Politicians have told us what would happen to the Utah if the proposed tax initiatives pass. Bureaucrats have added their 2-centsworth. And we've also heard from the tax reformers.
And now you can add to that pot the opinion of the Utah Foundation - a private tax research group.Foundation researchers said approval of the three tax initiatives would translate into an average tax reduction of about $151 in income, sales and gasoline taxes for a typical Utah family of four with an annual income of $25,000. That number jumps to about $336 if the family owns a house valued at $75,000.
That news comes as a new poll released by the Salt Lake Tribune on Sunday shows the race for the initiatives in a dead heat, with previous heavy support for them apparently disappearing.
Initiative A, which would limit property taxes, has a 1 point lead, 44-43 percent with 14 percent undecided; Initiative B, which would roll back the record 1987 $166 million tax increase, trails opponents 46-45 with 9 percent undecided. And Initiative C, which would give parents with children in private schools a tax credit, is trailing 46-43 percent with 12 percent undecided.
Two weeks ago, all three initiatives had majority support.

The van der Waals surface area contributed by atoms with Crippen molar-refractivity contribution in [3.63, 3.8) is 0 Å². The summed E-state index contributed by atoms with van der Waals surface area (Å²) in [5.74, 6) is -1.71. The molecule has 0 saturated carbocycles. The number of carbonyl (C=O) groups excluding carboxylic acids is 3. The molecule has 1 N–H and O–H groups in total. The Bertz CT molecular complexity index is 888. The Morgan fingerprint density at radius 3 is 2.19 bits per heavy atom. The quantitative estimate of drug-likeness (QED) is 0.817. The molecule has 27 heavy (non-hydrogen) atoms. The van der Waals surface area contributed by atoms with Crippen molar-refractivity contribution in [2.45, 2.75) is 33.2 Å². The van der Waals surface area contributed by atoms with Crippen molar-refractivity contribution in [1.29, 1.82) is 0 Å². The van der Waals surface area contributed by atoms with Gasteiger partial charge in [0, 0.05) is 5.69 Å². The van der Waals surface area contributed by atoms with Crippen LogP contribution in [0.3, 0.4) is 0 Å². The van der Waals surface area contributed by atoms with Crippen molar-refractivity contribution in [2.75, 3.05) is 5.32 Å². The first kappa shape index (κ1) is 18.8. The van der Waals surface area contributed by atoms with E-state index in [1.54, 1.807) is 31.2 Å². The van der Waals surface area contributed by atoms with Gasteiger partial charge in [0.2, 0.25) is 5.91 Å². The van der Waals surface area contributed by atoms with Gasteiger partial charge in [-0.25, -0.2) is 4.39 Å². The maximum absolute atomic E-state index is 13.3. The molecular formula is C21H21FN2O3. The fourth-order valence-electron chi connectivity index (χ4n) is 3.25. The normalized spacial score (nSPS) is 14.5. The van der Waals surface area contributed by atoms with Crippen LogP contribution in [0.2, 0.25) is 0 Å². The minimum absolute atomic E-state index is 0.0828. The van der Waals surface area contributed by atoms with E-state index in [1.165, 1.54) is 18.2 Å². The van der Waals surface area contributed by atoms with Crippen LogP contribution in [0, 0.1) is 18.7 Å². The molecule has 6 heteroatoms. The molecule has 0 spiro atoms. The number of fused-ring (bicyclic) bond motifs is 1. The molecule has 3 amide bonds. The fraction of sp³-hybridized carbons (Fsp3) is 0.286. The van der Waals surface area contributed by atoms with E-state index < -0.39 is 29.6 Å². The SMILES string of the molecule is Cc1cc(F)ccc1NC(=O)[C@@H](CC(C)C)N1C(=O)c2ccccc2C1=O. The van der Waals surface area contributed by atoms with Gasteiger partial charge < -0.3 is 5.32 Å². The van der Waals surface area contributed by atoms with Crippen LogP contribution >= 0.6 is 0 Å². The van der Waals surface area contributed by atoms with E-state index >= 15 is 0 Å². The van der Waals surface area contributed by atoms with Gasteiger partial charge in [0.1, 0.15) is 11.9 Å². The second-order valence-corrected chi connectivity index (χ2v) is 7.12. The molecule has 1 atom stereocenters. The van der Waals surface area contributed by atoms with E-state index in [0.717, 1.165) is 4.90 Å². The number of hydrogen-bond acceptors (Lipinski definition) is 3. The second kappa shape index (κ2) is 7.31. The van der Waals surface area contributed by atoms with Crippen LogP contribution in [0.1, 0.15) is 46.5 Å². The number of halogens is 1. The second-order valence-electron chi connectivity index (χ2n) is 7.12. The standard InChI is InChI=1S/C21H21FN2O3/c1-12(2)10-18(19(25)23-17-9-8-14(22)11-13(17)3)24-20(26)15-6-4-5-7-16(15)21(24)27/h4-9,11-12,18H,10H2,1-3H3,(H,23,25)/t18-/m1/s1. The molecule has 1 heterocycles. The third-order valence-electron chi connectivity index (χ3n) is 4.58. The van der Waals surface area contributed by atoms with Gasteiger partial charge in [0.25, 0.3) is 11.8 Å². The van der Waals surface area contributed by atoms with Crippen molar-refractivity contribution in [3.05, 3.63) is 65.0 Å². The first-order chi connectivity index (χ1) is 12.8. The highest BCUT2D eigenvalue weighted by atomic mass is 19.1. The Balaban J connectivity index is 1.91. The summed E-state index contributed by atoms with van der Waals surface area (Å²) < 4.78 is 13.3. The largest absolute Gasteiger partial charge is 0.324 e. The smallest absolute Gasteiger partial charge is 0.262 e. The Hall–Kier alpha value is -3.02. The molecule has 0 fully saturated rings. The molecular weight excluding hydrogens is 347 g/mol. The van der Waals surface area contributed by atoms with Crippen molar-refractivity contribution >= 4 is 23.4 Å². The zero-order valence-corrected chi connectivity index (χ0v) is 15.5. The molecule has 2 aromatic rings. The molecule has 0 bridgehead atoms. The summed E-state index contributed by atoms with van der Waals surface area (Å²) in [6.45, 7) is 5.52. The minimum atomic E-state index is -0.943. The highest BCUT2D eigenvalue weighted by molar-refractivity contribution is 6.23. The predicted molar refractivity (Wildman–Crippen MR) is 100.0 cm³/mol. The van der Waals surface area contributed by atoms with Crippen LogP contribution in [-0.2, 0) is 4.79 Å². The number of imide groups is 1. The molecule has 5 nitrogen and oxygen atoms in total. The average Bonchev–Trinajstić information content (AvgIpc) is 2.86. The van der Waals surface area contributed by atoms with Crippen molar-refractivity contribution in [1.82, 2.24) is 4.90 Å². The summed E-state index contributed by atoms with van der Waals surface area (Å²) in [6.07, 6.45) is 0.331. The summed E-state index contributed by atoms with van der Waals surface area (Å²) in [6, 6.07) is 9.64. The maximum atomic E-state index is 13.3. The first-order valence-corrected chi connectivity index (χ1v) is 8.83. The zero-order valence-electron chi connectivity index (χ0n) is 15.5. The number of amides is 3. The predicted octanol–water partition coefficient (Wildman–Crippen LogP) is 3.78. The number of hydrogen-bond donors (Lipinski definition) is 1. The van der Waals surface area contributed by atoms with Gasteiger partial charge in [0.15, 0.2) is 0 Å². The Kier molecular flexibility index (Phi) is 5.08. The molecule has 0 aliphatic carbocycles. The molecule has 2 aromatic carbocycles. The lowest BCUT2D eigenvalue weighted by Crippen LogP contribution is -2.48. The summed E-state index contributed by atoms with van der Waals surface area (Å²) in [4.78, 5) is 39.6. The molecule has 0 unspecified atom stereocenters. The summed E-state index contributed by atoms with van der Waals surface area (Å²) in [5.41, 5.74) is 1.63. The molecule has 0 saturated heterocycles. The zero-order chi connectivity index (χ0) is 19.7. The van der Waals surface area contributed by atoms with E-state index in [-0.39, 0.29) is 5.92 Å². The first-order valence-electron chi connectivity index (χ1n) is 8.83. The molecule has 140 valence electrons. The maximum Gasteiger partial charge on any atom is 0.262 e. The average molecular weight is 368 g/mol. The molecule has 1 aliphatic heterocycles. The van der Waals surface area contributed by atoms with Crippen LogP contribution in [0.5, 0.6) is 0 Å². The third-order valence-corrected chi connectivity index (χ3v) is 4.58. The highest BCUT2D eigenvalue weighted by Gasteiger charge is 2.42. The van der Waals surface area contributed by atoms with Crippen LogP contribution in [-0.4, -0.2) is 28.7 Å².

The telephone poll of 600 registered voters has a margin of error of plus or minus 4 percent.
But foundation analysts pointed out that actual property tax savings will depend on the area - ranging from no savings in Wayne County to as much as $321 in Ogden.
"Voters casting their ballots in November will have to weigh these tax reductions against the prospect of sharply curtailed government services, along with the likelihood of added charges and fees," said the foundation's report released Monday.
The foundation said opponents of the initiatives are warning that curtailment of some government services could raise other costs for many Utah families and individuals.
Furthermore, initiative opponents caution that passage of the initiatives may increase other costs by making it more expensive for governments to borrow because it would reduce the state's financial flexibility. They cite Standard & Poor's decision to place Utah on its "credit watch" list.
The foundation also observed that families with special circumstances could receive additional tax breaks if the initiatives pass.
Families with children attending private schools would receive a tax credit of up to $722 for each child enrolled; smokers who smoke one pack of cigarettes per day would see an annual tax reduction of about $40; and purchasers of big-ticket items subject to sales tax, such as a cars or boats, would realize a tax savings equal to one-half of 1 percent of the purchase price.
The foundations stressed, however, that it takes no position for or against the initiatives.